Shaping OUTBACK PROMISE by Maggie Bolitho – Guest Blog and Giveaway

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This post is part of a virtual book tour organized by Goddess Fish Promotions. Maggie will be awarding an eCopy of Outback Promise to 3 randomly drawn winners via rafflecopter during the tour. Click on the tour banner to see the other stops on the tour.

Shaping Outback Promise

Experience is the hardest kind of teacher. It gives you the test first and the lesson afterward. – various attributions

My novel, Outback Promise started as a tiny grain of sand, carried back home after three months in the outback in 2005. During that trip I wrote a daily journal, over 100,000 words in total, about the places I saw and the people I met. The outback made me feel as insignificant as dust. At the same time I felt connected to that ancient land in a deep, primal way. Stories swirled around me, like distant mirages, out of focus and just as elusive.

When I returned to Sydney, I sat down and tried to shape my impressions into a novel. The result was the sort of book that someone with little training and writing experience produces.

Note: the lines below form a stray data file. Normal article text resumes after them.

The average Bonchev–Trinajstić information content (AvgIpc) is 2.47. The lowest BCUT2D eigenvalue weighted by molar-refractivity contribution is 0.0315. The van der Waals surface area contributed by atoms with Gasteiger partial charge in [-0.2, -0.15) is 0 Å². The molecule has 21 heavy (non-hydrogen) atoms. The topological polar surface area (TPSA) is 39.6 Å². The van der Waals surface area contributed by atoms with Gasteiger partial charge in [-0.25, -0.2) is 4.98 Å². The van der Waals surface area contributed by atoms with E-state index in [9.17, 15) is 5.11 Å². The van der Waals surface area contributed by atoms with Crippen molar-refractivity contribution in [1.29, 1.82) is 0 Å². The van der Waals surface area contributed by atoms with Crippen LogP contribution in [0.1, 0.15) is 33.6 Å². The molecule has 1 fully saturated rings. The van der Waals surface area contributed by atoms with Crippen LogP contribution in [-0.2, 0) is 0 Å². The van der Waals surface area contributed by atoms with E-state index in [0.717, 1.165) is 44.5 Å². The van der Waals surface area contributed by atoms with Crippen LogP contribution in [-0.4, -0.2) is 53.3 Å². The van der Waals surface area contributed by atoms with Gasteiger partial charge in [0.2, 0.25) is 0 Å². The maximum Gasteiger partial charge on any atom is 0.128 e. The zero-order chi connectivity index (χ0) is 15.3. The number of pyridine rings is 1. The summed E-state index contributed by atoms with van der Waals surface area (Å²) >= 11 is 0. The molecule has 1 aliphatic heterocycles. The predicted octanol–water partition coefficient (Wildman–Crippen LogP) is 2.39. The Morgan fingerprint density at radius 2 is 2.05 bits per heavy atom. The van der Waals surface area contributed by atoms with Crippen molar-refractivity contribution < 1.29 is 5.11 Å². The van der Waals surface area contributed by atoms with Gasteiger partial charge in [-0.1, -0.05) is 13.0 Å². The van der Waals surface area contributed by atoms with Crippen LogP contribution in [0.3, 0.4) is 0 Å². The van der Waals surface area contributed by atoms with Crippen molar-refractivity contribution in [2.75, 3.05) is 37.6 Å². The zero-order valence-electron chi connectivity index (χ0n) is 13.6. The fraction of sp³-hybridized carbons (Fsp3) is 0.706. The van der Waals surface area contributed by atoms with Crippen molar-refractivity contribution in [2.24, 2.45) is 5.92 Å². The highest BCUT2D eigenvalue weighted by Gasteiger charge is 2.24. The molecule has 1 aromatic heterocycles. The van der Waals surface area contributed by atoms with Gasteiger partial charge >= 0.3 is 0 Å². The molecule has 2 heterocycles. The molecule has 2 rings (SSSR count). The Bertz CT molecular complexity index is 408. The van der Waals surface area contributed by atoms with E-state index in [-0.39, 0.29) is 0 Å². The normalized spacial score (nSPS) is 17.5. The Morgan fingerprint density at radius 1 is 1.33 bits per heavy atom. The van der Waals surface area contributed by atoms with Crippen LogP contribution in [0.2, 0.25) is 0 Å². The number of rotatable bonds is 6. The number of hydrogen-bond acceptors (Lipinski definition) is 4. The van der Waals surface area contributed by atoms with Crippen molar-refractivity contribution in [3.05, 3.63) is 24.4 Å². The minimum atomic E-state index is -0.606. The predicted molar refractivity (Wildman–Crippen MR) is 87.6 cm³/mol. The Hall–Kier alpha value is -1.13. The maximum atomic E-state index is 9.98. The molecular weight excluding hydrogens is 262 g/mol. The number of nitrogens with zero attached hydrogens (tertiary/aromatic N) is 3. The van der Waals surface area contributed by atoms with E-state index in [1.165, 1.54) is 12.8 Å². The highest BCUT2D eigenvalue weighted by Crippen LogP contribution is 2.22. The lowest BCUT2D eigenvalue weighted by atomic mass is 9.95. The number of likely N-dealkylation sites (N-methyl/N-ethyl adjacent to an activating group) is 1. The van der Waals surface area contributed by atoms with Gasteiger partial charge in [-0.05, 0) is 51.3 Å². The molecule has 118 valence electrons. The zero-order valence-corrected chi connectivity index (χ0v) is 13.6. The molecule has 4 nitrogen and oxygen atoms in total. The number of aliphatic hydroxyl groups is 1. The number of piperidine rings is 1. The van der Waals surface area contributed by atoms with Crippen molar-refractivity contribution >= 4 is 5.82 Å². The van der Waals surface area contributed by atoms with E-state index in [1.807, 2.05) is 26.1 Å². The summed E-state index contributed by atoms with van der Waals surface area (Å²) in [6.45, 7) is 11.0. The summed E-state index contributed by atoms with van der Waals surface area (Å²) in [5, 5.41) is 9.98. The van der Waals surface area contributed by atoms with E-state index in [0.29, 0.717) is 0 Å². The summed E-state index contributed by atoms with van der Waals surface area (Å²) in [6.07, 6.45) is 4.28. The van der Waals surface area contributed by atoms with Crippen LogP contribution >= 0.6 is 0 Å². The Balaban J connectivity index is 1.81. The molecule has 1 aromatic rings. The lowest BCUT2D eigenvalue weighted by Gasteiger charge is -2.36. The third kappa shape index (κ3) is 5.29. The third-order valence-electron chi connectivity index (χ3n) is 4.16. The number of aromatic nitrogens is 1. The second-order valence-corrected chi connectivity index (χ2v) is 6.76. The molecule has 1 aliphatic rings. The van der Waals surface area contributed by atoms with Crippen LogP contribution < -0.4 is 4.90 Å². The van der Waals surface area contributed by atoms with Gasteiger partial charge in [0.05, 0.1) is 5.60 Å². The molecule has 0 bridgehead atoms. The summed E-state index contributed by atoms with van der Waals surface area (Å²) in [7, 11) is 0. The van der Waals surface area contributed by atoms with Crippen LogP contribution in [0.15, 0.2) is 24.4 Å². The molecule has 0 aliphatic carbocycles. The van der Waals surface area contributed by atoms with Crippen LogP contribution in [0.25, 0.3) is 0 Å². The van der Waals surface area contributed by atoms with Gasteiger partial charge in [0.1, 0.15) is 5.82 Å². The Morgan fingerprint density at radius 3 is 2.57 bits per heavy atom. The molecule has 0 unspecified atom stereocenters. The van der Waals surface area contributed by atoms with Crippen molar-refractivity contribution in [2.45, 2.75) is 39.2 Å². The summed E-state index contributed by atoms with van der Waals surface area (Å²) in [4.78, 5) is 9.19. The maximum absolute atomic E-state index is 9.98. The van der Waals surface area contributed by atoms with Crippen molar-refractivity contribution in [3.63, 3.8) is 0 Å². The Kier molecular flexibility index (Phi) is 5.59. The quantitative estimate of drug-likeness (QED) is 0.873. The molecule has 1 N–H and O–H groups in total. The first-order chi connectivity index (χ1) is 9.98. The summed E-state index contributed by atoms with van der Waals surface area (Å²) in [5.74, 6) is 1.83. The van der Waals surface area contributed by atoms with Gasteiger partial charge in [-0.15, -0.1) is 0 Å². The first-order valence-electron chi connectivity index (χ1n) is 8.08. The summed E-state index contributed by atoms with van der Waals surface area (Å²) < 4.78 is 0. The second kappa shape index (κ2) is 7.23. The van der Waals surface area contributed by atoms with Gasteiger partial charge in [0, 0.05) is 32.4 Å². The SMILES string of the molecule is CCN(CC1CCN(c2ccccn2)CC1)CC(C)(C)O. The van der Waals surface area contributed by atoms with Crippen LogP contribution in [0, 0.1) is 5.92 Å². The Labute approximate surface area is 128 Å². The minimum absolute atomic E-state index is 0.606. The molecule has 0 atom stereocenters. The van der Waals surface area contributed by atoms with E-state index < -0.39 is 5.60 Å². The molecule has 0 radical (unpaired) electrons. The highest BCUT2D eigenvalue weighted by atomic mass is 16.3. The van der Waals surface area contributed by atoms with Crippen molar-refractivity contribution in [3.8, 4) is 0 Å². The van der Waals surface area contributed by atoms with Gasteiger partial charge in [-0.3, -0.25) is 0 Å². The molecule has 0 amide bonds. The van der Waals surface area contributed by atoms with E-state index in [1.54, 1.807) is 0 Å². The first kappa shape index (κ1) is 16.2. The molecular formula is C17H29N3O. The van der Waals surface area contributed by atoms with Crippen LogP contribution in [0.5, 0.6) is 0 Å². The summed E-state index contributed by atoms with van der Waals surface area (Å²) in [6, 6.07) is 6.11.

A writer friend read it and said, “This is quite lovely and it’s perfect for your family and friends.”

She gave me a long list of ways to improve it. Ouch. I had a lot to learn. For the next eight years I gathered skills and knowledge. Every so often, I’d open Outback Promise and work on it. Then I’d shelve it and work on something else, all the while letting the story incubate in the dark spongy part of my brain.

During this time, I went through several life changes. I made one international move, one move from the mainland to an island, and endured the gutting and renovating of a new home. I learned to write in a cramped attic space and in the dust and chaos of a building site.

I learned a lot of other things too:

  1. The only way to finish a novel is to sit down and do it. Set aside the distractions and avoidance behavior and get to work. You can’t polish what isn’t on the page.
  2. Develop a thick skin. My friend’s reaction to my first draft may seem harsh but the market is even harsher.
  3. Writers need other writers. They need to associate with people who will encourage them as well as speak frankly when work misses the mark. Finding productive critique partners may take a while but the benefits are huge. Look for someone who understands what you are trying to do, works at your pace and to your standards.